Should you be drink­ing birch tree wa­ter?

High lev­els of man­ganese are at­tract­ing peo­ple to the drink

The Hamilton Spectator - - HEALTH - JEREMY MIKULA

Yes­ter­day’s sparkling wa­ter is to­day’s co­conut wa­ter is to­mor­row’s ... birch tree sap?

Birch wa­ter, a wa­ter­like sap tapped from birch trees, is the lat­est bev­er­age to join an al­ter­na­tive wa­ter mar­ket that ac­counted for about $2.7 bil­lion in sales world­wide in 2016, ac­cord­ing to food and bev­er­age con­sul­tancy firm Zenith Global.

The lure of the slightly sweet bev­er­age is its min­eral con­tent, in ad­di­tion to its lower-sugar con­tent than co­conut wa­ter, said John Kavchak, the co-founder and di­rec­tor of Sapp, a Chicago- and New York-based com­pany that sells birch wa­ter in the U.S.

“It’s ar­guably the low­est-sugar plant-based bev­er­age,” he said of birch wa­ter. “It’s rich in min­er­als and an­tiox­i­dants, and it’s been used for cen­turies in Scan­di­navia and Eastern Europe as a nat­u­ral source of de­tox.”

Birch wa­ter con­tains a high level of man­ganese, a min­eral that helps blood sugar reg­u­la­tion and bone struc­ture through cal­cium ab­sorp­tion, ac­cord­ing to the Univer­sity of Mary­land Med­i­cal Cen­ter. Man­ganese is a com­po­nent of the an­tiox­i­dant enzyme su­per­ox­ide dis­mu­tase, an enzyme that helps fight nat­u­rally oc­cur­ring free rad­i­cals that “can dam­age cell mem­branes and DNA,” ac­cord­ing to the univer­sity.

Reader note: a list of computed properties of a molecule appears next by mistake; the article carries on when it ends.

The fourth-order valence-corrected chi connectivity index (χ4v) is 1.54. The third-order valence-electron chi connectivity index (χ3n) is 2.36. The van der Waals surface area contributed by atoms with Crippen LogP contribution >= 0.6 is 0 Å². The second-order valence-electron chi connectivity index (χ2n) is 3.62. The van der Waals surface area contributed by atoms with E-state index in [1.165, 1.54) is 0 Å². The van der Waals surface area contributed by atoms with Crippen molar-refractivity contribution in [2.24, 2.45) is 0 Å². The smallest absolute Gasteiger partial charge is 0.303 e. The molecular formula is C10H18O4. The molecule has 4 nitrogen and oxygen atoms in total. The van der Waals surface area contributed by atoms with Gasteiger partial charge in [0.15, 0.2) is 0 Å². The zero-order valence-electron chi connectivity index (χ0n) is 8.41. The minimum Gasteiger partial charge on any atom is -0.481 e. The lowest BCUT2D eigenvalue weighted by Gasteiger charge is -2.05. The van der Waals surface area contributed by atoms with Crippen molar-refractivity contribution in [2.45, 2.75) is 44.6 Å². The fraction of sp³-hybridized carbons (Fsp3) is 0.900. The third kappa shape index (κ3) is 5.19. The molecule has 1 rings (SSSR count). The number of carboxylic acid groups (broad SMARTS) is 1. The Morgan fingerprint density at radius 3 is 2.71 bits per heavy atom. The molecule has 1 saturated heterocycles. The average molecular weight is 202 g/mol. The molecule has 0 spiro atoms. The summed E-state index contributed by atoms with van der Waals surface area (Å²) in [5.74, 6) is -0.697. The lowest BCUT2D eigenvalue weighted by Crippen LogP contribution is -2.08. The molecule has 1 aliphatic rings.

Kavchak is quick to point out that birch wa­ter isn’t a mir­a­cle tonic, how­ever.

“I like to say it’s more than reg­u­lar wa­ter, but it’s only an ad­di­tion to your drink­ing oc­ca­sions,” he said. “We’re not try­ing to sell this as medicine. Our goal is to sell a bev­er­age that is hy­drat­ing and has health ben­e­fits.”

Though birch wa­ter con­tains five times the amount of man­ganese as kale, ac­cord­ing to Sapp, its price point — US$3.49 per bot­tle of Sapp and more than $40 for a 12-pack of Byaroza­vik on Ama­zon — is some­thing to con­sider, said Kristin A.R. Gus­tashaw, an ad­vanced-level clin­i­cal di­eti­tian at Rush Univer­sity Med­i­cal Cen­ter.

“As far as the amaz­ing qual­i­ties of birch wa­ter, it’s ac­tu­ally not much dif­fer­ent than what you can get in oats,” Gus­tashaw said. “When you look at the cost of a serv­ing of birch wa­ter against the cost of a cup of oats, oats are a frac­tion of cost. You can get the same or a sim­i­lar amount of man­ganese from oats at an es­ti­mate of 20 or 21 cents ver­sus $3.50 for the same amount of man­ganese. It’s an ex­pen­sive source of one nu­tri­ent that they’re ad­vo­cat­ing.”

A large part of that cost stems from the process of tap­ping and pre­serv­ing birch sap, which can ex­pire within days if not cared for, Kavchak said. There is only a three- or four­week pe­riod in April when the trees can be tapped, he said.

Not all tree wa­ters are the same. Maple wa­ter shares sim­i­lar­i­ties with birch wa­ter, but has a dif­fer­ent min­eral pro­file and a higher nat­u­ral sugar con­tent while lack­ing birch wa­ter’s trace amounts of xyl­i­tol, a nat­u­ral sugar al­co­hol that can help pre­vent tooth de­cay by in­hibit­ing the growth of Strep­to­coc­cus mu­tans, a bac­te­ria that causes cav­i­ties, ac­cord­ing to the Cal­i­for­nia Den­tal As­so­ci­a­tion. And Byaroza­vik, for ex­am­ple, adds or­ganic cane sugar to its birch wa­ter.

While Sapp’s orig­i­nal flavour does not have ad­di­tives ex­cept less than 1 per cent of cit­ric acid, the com­pany of­fers birch wa­ter flavoured with net­tle and rose hip, which re­spec­tively sup­port kid­ney func­tion­ing and the im­mune sys­tem.

Those ad­di­tives can be­come too much of a good thing if you’re not care­ful, Gus­tashaw said, and could pose a risk for preg­nant women and peo­ple tak­ing blood pres­sure med­i­ca­tion.

Gus­tashaw said she isn’t wary of birch wa­ter as much as she cau­tions that no “su­per drink” is su­per.


Birch wa­ter, touted as the next “su­per drink,” has its fair share of health ben­e­fits but is an ex­pen­sive prod­uct.

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